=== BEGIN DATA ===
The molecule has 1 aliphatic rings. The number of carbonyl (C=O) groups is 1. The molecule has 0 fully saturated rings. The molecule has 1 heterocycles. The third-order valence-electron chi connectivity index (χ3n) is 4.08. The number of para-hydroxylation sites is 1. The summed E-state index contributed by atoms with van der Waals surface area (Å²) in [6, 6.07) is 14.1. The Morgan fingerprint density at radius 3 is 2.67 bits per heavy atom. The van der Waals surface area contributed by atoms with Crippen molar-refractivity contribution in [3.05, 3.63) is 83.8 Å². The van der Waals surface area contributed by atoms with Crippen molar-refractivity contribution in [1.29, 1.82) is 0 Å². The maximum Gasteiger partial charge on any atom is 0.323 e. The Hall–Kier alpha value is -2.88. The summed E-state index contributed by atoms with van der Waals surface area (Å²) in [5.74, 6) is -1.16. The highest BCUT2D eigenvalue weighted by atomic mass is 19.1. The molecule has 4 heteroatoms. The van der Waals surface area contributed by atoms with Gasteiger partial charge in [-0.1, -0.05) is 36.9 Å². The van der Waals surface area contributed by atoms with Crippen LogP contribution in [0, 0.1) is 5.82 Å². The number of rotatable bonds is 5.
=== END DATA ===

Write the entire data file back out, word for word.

The molecule has 1 aliphatic rings. The number of carbonyl (C=O) groups is 1. The molecule has 0 fully saturated rings. The molecule has 1 heterocycles. The third-order valence-electron chi connectivity index (χ3n) is 4.08. The number of para-hydroxylation sites is 1. The summed E-state index contributed by atoms with van der Waals surface area (Å²) in [6, 6.07) is 14.1. The Morgan fingerprint density at radius 3 is 2.67 bits per heavy atom. The van der Waals surface area contributed by atoms with Crippen molar-refractivity contribution in [3.05, 3.63) is 83.8 Å². The van der Waals surface area contributed by atoms with Crippen molar-refractivity contribution in [1.29, 1.82) is 0 Å². The maximum Gasteiger partial charge on any atom is 0.323 e. The Hall–Kier alpha value is -2.88. The summed E-state index contributed by atoms with van der Waals surface area (Å²) in [5.74, 6) is -1.16. The highest BCUT2D eigenvalue weighted by atomic mass is 19.1. The molecule has 4 heteroatoms. The van der Waals surface area contributed by atoms with Gasteiger partial charge in [-0.1, -0.05) is 36.9 Å². The van der Waals surface area contributed by atoms with Crippen LogP contribution in [0, 0.1) is 5.82 Å². The number of rotatable bonds is 5.